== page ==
However, a problem arises when replacement of a single defective cell among the stacked cells becomes necessary, particularly in the lield. The physical connection of all cells of the battery by permanently secured electrical leads requires that the entire battery be replaced when a single cell is defective or that a makeshift replacement of the defective cell be effected as by splicing wires together after removing the Ibad cell.

The provision of a free connector which is attached to an electrical lead from one of the electrodes and which is to be plugged into or to accept a connector attached to an electrical lead from the other electrode solves a part of the problem but creates further problems. For example, the desired electrical connection must now be made independently of the replacement of the anode, i.e., as a distinct step. Moreover, since it is desirable to provide a redundant wiring system, as is pointed out in the aforesaid Rosansky et al. application, wherein duplicate leads and connections are employed to virtually eliminate the loss of power as a consequence of a loose or broken connection, still more extra-replacement of anode steps must be undertaken to replace a defective cell.

OBJ'ECTS OF THE INVENTION Accordingly, it is a principal object of the present invention to provide improvements in intercell connection of electrochemical cells, generally of the type described above', to permit ease of replacement of one or more defective cells.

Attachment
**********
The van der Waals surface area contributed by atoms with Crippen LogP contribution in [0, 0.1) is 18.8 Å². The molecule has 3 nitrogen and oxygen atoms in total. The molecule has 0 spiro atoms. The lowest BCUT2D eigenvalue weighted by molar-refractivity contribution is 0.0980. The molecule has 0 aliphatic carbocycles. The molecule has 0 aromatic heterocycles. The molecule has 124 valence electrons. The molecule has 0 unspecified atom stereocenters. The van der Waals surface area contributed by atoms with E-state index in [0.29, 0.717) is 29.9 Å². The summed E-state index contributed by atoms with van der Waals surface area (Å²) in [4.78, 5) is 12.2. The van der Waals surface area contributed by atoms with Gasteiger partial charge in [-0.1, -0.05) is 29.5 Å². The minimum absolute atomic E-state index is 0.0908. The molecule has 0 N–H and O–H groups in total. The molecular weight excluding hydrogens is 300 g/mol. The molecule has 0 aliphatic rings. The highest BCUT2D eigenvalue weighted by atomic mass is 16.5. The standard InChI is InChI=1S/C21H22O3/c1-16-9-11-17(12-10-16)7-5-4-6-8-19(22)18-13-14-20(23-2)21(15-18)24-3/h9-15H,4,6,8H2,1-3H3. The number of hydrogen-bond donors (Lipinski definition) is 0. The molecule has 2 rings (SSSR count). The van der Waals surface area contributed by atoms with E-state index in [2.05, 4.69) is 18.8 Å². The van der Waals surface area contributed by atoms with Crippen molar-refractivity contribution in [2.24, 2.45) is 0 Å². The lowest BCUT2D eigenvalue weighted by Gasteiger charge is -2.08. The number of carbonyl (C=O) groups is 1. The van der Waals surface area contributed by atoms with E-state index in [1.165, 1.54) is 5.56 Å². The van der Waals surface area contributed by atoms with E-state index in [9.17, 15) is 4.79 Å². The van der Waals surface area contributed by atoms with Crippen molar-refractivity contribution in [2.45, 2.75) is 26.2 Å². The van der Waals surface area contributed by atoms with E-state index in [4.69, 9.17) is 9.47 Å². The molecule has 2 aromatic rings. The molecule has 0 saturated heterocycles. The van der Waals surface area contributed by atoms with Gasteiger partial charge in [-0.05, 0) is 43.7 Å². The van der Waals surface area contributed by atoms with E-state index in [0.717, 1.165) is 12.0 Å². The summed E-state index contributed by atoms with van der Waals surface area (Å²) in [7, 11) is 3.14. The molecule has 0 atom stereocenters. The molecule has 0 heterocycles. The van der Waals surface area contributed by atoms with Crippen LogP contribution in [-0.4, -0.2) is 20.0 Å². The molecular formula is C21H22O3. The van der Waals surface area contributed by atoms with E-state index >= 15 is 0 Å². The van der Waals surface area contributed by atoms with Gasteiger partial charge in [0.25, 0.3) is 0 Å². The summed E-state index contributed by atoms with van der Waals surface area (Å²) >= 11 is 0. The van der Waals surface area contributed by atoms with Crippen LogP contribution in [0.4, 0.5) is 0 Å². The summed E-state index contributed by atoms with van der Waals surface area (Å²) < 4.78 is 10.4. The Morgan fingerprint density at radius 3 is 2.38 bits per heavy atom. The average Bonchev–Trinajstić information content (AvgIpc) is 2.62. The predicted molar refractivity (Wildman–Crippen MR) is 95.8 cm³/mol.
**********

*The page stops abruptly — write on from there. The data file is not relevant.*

Another object of the invention is to provide electrical connecting means for :flat electrochemical cells by which to permit rapid assembly of the cells in stacked, electrically cooperating relationship in a battery configuration.

Still another object of the invention is to provide electrochemical cell connectors which are readily replaceable, either because of a defect or because of obsolescence, without need for disposing of an entire cell module.

Yet another object of the present invention is the provision of electrical connector means for electrochemical cells of the consumable anode type, in which replacement of the anode contemporaneously results in establishing proper external electrical connections for the cell.